The theory that we need to go into panic mode and sacrifice all of the gains we have made for a good urban city does not stack up with what we know today about growth in other urban areas - including now the east bay and the central valley going towards Sacramento.

If companies are successful at what they do then they will chose to expand their territory and work force so that they benefit from the lower taxes and other benefits that other locations can provide. Successful companies with large work forces throughout America keeps America at the top of it's game.
So we do not need to panic - we need to groom our existing environment to provide the best for the people who are here. The people who are working in other locations will be grooming their cities also to make them livable and welcoming to new businesses and families.

2 people like this
Posted by resident 1
a resident of Adobe-Meadow
on Jan 20, 2015 at 10:46 am

The Los Angeles Times Sunday headline 01/18/15 is "L.A. gains a tech core in Playa Vista boom. This article is about Yahoo and Google expanding into the west LA area as a gateway to the entertainment industry. SF Chronicle today is Google is working with Space X (E. Musk) location in west LA.

If all of you activists head down to LA for a weekend you can check out the area around the LA Airport - it has all of the biggest Government contractors located in the El Segundo area. Not a US citizen? Then head inland - you can check out the Farmer's Market at 3RD and Fairfax next to CBS Studios. Every one is there - from all countries. That is the entertainment business gateway.

The housing in the LA are is unlimited with apartments and low cost housing. Employment is not a challenge if you can work hard and have something to offer.

The bottom line is that Silicon Valley is a concept that does not limit growing companies that are successful. Successful companies will go where the work force is and where they can grow their business.

There is no requirement to gut Palo Alto so that a number of activists can fulfill some goal that has no relation to changing reality.

The other bottom line is that the peninsula has a limited amount of land available due to geographic limitations. Los Angeles has no limitations regarding land - and they now have great weather - no smog this last weekend in the beach cities.

The other bottom line is that activists only work with a limited amount of facts to support their mission. They do not get the big picture. Companies that are successful are always staging the next step in growth and are not limited by slogans and partial thought processes.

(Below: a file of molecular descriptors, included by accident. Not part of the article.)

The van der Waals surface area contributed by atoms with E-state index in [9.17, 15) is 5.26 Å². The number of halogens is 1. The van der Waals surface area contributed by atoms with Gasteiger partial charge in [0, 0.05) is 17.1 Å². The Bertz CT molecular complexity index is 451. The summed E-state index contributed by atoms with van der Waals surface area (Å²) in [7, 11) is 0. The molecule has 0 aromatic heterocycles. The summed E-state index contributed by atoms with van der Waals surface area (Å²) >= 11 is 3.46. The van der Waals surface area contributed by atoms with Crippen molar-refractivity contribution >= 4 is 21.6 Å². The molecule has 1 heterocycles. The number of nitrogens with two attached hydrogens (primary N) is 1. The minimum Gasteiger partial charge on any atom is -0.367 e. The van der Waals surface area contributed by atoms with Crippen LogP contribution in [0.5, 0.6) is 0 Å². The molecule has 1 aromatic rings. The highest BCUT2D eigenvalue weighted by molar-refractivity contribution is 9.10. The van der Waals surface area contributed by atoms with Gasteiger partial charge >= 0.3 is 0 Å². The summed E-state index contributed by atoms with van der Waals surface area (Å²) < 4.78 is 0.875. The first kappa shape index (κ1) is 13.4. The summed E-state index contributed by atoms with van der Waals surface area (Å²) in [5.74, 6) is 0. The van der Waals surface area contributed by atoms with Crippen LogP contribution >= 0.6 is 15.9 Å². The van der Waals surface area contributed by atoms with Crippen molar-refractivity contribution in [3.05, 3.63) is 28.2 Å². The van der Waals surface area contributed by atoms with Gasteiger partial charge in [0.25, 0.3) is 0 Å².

2 people like this
Posted by Ethically Challenged
a resident of Leland Manor/Garland Drive
on Jan 20, 2015 at 2:32 pm

Jane says: the words, "the "go-to organization for rational planning"?
is the exact expression used on the PAF blog.

Also, the name "Palo Alto Forward" is a ripooff of the name of a project at the Santa Clara Architects association.

Did I read that PAF is having an event at which Architect Daniel Garber will be a leader? Is it possible that they don't know that he quit the Planning Commission to go to work for Arrillaga on the ill-fated, corrupt project at 27 University. He also proposed the Public Benefit should be a theater for his organization, where he was president. That project evoked a scathing county Grand Jury Report.

One gets the impression that ethical behavior is irrelevant to this organization.

2 people like this
Posted by resident 1
a resident of Adobe-Meadow
on Feb 4, 2015 at 11:19 am

Much of 2013 - 2014 was consumed by discussions concerning ABAG and the net effect on the cities impacted. Much justification was provided as to why decisions were / are made concerning new development. I believe that the Comprehensive Plan utilizes some data from that organization in which to forecast development needs.

Fast forward to 2015 and it now turns out that the chief financial officer of ABAG has lifted $1.3 M to invest in private land holdings.
So now the Finance Authority for Non-Profit Corporations (FAN) is going to reimburse the South of Market Stabilization Fund - from which the 1.3M was taken - out of FANs reserves. The reserves are based on fees for helping eligible non-profits - AND OTHER BORROWERS to gain access to tax/exempt debt financing.

I would suggest that ABAG has lost its negotiating position regarding the functions it performs.

In the future it is hoped that Palo Alto and other peninsula cities who are aggravated by over development do not succumb to arguments such as "ABAG made us do it". This whole event is being chronicled in the SF Chronicle who is following this sorry tale. The sorry event also points up that city budgets make assumptions that increased urbanization increases the tax base of the city - but there are considerable forces on-going for are seeking tax-exempt status which provides no value to the city budget, and in fact depletes the budget for providing city services which receive no reimbursement in the tax base.
What a sorry tale.